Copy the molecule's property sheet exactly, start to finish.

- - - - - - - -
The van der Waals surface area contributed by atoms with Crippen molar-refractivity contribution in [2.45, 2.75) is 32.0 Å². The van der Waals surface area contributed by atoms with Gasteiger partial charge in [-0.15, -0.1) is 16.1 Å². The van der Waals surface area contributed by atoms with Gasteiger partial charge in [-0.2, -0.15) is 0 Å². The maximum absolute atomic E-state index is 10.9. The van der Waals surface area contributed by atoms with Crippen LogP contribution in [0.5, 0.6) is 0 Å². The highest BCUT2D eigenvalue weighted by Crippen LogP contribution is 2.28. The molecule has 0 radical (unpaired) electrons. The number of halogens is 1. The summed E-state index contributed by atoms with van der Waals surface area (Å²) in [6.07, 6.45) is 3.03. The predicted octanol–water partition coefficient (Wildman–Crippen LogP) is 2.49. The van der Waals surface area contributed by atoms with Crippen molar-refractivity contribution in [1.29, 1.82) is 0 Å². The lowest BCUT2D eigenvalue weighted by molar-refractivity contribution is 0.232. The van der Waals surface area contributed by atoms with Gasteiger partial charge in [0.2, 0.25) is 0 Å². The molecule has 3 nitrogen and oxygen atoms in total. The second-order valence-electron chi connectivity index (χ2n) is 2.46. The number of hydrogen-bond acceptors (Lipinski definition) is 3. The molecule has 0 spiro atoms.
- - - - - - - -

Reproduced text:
The van der Waals surface area contributed by atoms with Crippen molar-refractivity contribution in [2.45, 2.75) is 32.0 Å². The van der Waals surface area contributed by atoms with Gasteiger partial charge in [-0.15, -0.1) is 16.1 Å². The van der Waals surface area contributed by atoms with Gasteiger partial charge in [-0.2, -0.15) is 0 Å². The maximum absolute atomic E-state index is 10.9. The van der Waals surface area contributed by atoms with Crippen LogP contribution in [0.5, 0.6) is 0 Å². The highest BCUT2D eigenvalue weighted by Crippen LogP contribution is 2.28. The molecule has 0 radical (unpaired) electrons. The number of halogens is 1. The summed E-state index contributed by atoms with van der Waals surface area (Å²) in [6.07, 6.45) is 3.03. The predicted octanol–water partition coefficient (Wildman–Crippen LogP) is 2.49. The van der Waals surface area contributed by atoms with Crippen molar-refractivity contribution in [1.29, 1.82) is 0 Å². The lowest BCUT2D eigenvalue weighted by molar-refractivity contribution is 0.232. The van der Waals surface area contributed by atoms with Gasteiger partial charge in [0.2, 0.25) is 0 Å². The molecule has 3 nitrogen and oxygen atoms in total. The second-order valence-electron chi connectivity index (χ2n) is 2.46. The number of hydrogen-bond acceptors (Lipinski definition) is 3. The molecule has 0 spiro atoms.